Ali had found and swallowed a tube of my underwear. Dr. Rice was amazed that the laxatives resulted in the elimination of the pantyhose without complications. He was unable to identify anything on the x-ray and had to rely on restoring the dog’s lost fluids and continuing to induce vomiting in the hope that something would be expelled. He said it took him and his staff to determine what the object was. I picked up my dog later that afternoon with an overflowing gratitude for this man – when I asked if he could recommend a vet to go to Ali, he smiled and replied, you already have one.
Our best moments during those first few months were spent behind the rental house exploring the woods where he could fight with complete abandon during that winter and spring. Or those weekends when we strolled the quiet streets of the city. Many evenings, we would just sit there listening to music and I would talk to him about whatever was on my mind.
When John met Allie and I later that year, it took a while for them to understand each other. John was used to dogs but dogs that were mostly outside and were kind of invisible. Ali liked to be out – if I was there, but he was never invisible. As soon as we got married John bought some books on Dobermans to learn about this dog who was truly the best friend I ever had. When he finished the books he announced that he got it now…that with a Doberman you just had to realize that you were very lucky that they chose to live with you and love you…but that it was their choice.
What is the love between us and a dog? Is it that we envy the integrity of their existence or the purity and simplicity of their nature? Where too much of our lives are often spent battling our various selves – consumed by ambition or greed, an animal is never more or less than an animal. Where love between humans is so often conditional, the love of a dog isthis it just is no matter what. I think it is no coincidence that the dog is God written upside down.
John and I talked for hours about Ali the night he died. John was talking more while I was crying. We talked about his spirit – that heart the size of Texas was filled with an indomitable spirit. John took many walks in the desert alone with Ali and said he would often think about what might happen if they encountered a mountain lion, abundant in the high desert mountains. That night John said he knew exactly what was going to happen. That if necessary, Ali would have placed himself between John and the lion and fought to the death.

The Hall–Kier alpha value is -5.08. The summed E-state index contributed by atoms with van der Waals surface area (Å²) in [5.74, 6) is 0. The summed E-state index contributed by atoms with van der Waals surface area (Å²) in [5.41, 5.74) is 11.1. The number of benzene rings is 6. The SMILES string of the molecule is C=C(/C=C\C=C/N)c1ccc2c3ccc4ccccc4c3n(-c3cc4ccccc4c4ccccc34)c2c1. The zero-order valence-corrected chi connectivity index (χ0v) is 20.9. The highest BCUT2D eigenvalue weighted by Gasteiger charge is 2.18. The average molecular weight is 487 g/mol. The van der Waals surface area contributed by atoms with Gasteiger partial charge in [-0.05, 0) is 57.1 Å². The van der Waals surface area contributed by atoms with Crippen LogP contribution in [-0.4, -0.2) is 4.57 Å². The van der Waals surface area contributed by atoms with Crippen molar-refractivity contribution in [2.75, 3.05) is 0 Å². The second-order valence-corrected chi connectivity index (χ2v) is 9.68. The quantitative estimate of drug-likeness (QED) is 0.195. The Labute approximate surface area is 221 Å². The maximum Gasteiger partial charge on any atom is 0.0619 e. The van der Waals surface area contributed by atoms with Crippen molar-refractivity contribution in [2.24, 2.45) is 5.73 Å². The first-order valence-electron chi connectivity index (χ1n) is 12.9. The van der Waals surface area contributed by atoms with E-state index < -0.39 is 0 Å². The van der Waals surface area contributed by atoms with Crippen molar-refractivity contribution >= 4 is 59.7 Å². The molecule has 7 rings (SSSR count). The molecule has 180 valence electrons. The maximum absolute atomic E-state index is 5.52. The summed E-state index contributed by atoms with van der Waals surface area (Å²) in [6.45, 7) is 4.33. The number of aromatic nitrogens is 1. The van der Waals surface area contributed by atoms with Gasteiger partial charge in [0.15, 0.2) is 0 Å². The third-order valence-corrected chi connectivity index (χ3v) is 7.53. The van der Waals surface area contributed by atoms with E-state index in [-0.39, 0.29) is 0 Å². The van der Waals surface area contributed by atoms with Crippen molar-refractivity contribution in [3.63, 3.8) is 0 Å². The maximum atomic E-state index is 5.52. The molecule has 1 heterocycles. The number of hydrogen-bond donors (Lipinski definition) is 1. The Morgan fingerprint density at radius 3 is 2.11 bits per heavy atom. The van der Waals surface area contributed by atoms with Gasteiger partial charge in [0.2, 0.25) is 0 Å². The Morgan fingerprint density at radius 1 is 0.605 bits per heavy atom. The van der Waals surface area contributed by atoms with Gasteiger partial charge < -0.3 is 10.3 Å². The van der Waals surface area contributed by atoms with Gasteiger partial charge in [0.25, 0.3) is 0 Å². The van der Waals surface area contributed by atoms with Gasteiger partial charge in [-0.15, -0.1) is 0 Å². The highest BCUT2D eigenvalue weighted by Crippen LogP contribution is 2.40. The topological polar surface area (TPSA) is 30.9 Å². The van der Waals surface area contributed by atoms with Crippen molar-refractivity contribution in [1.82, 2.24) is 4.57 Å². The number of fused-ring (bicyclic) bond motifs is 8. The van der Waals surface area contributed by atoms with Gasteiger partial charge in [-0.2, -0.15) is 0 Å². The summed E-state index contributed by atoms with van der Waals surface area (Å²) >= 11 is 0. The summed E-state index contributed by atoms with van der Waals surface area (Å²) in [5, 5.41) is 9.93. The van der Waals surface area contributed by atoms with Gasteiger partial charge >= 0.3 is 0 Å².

Above his grave is a stone that reads:
“Aeolus” Heart and Soul Ally
August 7, 1995 – March 26, 2006
The gift I am sending you is called a dog, and it is in fact the most valuable and valuable possession of mankind.’
When I was a very young college student, I discovered the writings of Kahl Gibran and memorized a few phrases that seemed to explain the turmoil of my life as a young adult. Now, much older, they return…
“…your joy is your sorrow uncovered. And the same well from which your laughter springs many times filled with your tears. And how else could it be?
The deeper this sorrow carves into your being, the more joy you can hold back…When you are sad look back into your heart and you will see that you are actually weeping for what was your delight. Some of you say, “Joy is greater than sorrow,” and others say, “No, sorrow is greater.” But I tell you, they are inseparable.
They come together, and when one sits alone with you on your board, remember that the other sleeps in your bed. Indeed, you are suspended like a scale between your sorrow and your joy. Only when you are empty are you still and balanced…”